Faster Than a Speeding Bullet

Digital streak camera captures full-color photos of high-speed objects.

01 October 2013
Eddie L. Jacobs

If you are over the age of 50, the phrase “faster than a speeding bullet” conjures up images of Superman. If you are younger than 50, perhaps you have visions of Neo dodging bullets in the Matrix.

Regardless, imaging at speeds “faster than a speeding bullet” and beyond has been a challenge for engineers and scientists. But those who have taken on the challenge have found both physical insight and beauty in the process.

The flash images that Harold “Doc” Edgerton created of a bullet piercing an apple and, more recently, Ramesh Raskar’s videos of “bullets” of light being scattered by water in a plastic bottle are cases in point.

Unprocessed image of a rocket sled acquired by a streak camera and illuminated by an Xe electronic flash unit.

An article published in Optical Engineering in August, “Digital synchroballistic schlieren camera for high-speed photography of bullets and rocket sleds,” describes a method for imaging fast-moving objects using conventional color CCD technology.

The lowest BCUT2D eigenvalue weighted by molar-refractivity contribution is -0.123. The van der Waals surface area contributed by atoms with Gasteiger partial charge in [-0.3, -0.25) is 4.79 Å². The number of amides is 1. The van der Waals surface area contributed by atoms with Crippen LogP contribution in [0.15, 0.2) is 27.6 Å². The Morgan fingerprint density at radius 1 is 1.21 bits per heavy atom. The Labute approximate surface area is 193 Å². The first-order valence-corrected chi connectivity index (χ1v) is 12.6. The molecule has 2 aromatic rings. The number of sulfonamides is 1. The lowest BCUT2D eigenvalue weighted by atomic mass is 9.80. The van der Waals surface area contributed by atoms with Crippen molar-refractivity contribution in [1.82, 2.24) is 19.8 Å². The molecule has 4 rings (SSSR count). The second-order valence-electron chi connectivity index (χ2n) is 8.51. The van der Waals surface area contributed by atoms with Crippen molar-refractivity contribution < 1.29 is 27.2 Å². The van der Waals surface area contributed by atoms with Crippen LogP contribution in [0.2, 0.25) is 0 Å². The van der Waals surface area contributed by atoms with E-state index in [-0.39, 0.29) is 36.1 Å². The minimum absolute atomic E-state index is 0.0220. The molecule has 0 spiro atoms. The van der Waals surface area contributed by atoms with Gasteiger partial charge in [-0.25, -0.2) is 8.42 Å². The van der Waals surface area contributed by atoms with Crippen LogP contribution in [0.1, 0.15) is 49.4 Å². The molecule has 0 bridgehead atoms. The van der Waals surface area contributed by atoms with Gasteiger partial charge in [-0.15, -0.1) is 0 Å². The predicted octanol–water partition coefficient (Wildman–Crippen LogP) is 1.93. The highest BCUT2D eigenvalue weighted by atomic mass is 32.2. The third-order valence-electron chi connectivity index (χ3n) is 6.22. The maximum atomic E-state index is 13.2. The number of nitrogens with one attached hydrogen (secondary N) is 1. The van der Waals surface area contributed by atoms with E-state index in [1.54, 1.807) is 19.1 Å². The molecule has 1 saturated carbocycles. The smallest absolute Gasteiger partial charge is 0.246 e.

Authors Benjamin Buckner and Drew L’Esperance, senior scientists at MetroLaser, summarize the various approaches to high-speed imaging with streak cameras, which were traditionally film based, and the need and challenges of a digital solution. The authors then describe an innovative solution to these challenges that fits within existing off-the-shelf technology.

Buckner and L’Esperance use a galvanometer-based mirror system to produce the streak image on a high-quality color CCD.

Background-subtracted streak image of a 12-gauge, 00 buckshot round fired at 354 m/s.

Although the system is limited to F/10 or slower, the extra light needed for good-quality imaging was available through conventional flash systems.

Scan control of the mirror is critical and accomplished by a modest single board computer. Example imagery of shotgun pellets and a rocket sled are shown.

This well-written article clearly explains the technique at a level that both experts and non-experts in high-speed imaging can understand.

–SPIE Fellow Eddie Jacobs of University of Memphis is a member of the Optical Engineering editorial board.

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